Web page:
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In the United States the wife of the president, more commonly known as the first lady,

plays an important role. While not explicitly spelled out, she is a role model for young women as

she conducts herself with poise and attempts to push social agendas to benefit the American

people without any real legislative power. However, such a position does not formally exist in

Iran. Throughout this paper I will discuss why Iran does not have the role of the first lady and

how the wives of Iranian presidents after the Iranian Revolution (1979) are portrayed. This paper

will also serve as a comparative analysis between first ladies in Iran and the United States. The

importance of this analysis lies in the fact that there is very little existing literature on the wives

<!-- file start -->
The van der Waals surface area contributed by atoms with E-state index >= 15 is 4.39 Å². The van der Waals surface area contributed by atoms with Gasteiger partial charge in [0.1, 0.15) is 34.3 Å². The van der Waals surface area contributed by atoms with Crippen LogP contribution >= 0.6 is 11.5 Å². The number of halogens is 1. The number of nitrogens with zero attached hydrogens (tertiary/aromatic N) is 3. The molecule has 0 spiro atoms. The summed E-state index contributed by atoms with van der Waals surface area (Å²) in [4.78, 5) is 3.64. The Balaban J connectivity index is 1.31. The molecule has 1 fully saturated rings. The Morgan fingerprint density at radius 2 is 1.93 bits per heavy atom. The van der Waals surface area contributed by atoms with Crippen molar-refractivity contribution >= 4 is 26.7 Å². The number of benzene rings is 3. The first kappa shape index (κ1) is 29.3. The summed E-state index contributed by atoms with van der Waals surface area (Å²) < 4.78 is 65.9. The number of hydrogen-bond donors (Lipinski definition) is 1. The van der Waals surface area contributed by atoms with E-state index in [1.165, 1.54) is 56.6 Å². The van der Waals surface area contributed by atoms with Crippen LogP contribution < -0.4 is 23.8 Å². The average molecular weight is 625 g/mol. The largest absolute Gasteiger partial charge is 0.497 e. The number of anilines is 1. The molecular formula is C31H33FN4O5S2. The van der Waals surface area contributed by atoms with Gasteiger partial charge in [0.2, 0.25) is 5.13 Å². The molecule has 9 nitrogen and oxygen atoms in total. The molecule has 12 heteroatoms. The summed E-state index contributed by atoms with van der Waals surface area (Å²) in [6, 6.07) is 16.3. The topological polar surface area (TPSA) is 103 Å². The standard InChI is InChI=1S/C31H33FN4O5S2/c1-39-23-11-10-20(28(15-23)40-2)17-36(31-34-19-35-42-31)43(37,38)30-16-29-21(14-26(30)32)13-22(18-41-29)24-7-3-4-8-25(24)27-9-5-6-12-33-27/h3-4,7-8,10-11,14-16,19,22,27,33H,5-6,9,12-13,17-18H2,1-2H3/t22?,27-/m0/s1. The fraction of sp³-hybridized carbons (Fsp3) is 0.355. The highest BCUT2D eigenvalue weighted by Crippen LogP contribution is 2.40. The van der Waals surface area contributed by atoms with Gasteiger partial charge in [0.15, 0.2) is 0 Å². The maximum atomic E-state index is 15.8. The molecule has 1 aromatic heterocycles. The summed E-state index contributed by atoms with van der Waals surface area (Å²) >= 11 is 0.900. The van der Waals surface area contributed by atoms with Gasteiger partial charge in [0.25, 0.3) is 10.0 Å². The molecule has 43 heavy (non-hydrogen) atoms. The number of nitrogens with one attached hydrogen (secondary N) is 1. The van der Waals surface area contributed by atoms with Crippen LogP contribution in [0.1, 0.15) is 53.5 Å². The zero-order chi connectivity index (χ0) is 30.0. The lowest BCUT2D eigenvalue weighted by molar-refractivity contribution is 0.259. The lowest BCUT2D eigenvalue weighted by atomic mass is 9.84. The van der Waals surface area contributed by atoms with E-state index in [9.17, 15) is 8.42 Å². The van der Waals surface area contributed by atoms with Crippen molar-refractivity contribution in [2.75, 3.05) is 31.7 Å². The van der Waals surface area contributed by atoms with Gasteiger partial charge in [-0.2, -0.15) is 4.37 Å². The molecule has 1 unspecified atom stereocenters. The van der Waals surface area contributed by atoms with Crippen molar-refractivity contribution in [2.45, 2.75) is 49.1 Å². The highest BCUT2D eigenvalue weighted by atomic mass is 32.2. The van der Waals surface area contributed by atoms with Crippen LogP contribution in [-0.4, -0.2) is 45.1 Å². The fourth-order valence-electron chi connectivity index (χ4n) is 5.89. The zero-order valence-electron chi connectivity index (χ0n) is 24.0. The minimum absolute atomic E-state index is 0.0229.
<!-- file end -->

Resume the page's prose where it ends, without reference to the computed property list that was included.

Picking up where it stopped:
of Iranian presidents, but through news articles, speeches and photographs this position can be


The role of the first lady

For this research, I chose to analyze the wives of the Iranian president instead of the

Supreme Leader. This choice was based off the president being an elected institution similar to

that of the United States and wives of Iranian presidents being more visible than those of the

Supreme Leader. The importance of analyzing the wife of an elected official lies in the fact that

people more easily identify with the president and look to the family members as role models

similar to in the United States. In the following paragraphs, when mentioning the first lady of

Iran this is a reference to the presidents wife.

Although the date remains inexact, the term first lady originated in the United States

(Sigourney). Around the world, the title first lady is colloquially and sometimes officially used

for the wives of leaders who are both the head of state and head of government (First Lady).